What does it take to build a quantum computer? Lots of exotic supercooled hardware. However, creating a simulator isn’t nearly as hard and can give you a lot of insight into how this kind of computing works. A simulator doesn’t even have to be complicated. Here’s one that exists in about 150 lines of Python code.

You might wonder what the value is. After all, there are plenty of well-done simulators including Quirk that we have looked at in the past. What’s charming about this simulator is that with only 150 lines of code, you can reasonably read the whole thing in a sitting and gain an understanding of how the different operations really affect the state.

One thing to note is that the 150 lines quoted includes comments, so the actual code bulk is even less. The majority of the program handles the quantum register and a generic way to apply a matrix to the quantum state. That leaves most of the operations as just simple definitions of matrices. For example:

# Hadamard Gate 'H': np.multiply(1. / np.sqrt(2), np.matrix([ [1, 1], [1, -1] ])),

Using the simulator involves writing more Python code, so really this is a library more than a simulator like Quirk. For example, here’s part of the example code included:

############################################# # Swap 2 Qubits # ############################################# # Here, We Will Apply a Pauli-X Gate / NOT Gate # To the first qubit, and then after the algorithm, # it will be swapped to the second qubit. Swap = QuantumRegister(2) # New Quantum Register of 2 qubits Swap.applyGate('X', 1) # Apply The NOT Gate. If Measured Now, it should be 10 # Start the swap algorithm Swap.applyGate('CNOT', 1, 2) Swap.applyGate('H', 1) Swap.applyGate('H', 2) Swap.applyGate('CNOT', 1, 2) Swap.applyGate('H', 1) Swap.applyGate('H', 2) Swap.applyGate('CNOT', 1, 2) # End the swap algorithm print('SWAP: |' + Swap.measure() + '&gt;') # Measure the State, Should be 01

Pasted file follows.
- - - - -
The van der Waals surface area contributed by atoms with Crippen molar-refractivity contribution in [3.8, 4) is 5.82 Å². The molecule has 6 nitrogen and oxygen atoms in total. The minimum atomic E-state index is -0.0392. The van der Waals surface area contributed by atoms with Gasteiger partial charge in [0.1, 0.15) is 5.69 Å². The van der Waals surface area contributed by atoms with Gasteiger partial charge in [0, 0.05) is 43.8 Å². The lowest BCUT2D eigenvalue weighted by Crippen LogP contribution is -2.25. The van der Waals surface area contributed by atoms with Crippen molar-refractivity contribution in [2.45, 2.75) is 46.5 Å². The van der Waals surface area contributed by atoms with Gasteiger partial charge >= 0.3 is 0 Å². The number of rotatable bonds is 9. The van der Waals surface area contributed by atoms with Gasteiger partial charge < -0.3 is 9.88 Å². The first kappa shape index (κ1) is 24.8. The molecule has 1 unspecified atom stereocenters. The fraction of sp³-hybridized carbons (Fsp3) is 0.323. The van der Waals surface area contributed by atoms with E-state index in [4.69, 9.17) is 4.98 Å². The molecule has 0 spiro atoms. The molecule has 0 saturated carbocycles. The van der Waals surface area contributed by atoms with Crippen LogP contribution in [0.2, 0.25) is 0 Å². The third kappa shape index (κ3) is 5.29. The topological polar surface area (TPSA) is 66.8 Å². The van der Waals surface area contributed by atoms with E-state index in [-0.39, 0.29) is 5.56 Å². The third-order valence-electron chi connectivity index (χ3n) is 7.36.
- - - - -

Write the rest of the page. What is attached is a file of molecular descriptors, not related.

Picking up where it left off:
If you want to learn more about quantum computing, we did a series recently that started simply, looked at communications, and wrapped up with a look at Grover’s algorithm.

And after the series is over then we’ll play a quantum game where we’re not entirely sure we’ve scored.

Dating must work on a quantum level.

I’m pretty sure most people know when they score

You can’t be sure if you’ve scored until someone observes it. You must upload video so strangers on the internet can observe. It’s an example of Schrödinger’s “cat”.

Well it doesn’t help much. How can you be sure someone observed it, unless someone else observed someone observe it? And how can you be sure that someone else really did observe … ah, crap. It’s turtles all the way down.

That’s why they invented Goggle box. *shudder*

You clearly don’t drink like I did in college lol

Quantum computer is built of Maybe gates.

is it working or not working or both?

Definitely maybe.

True.

Because ((working) or (not working)) is always true. And both, which is ((working) and (not working)) is always false.

So, (true) or (false) is true.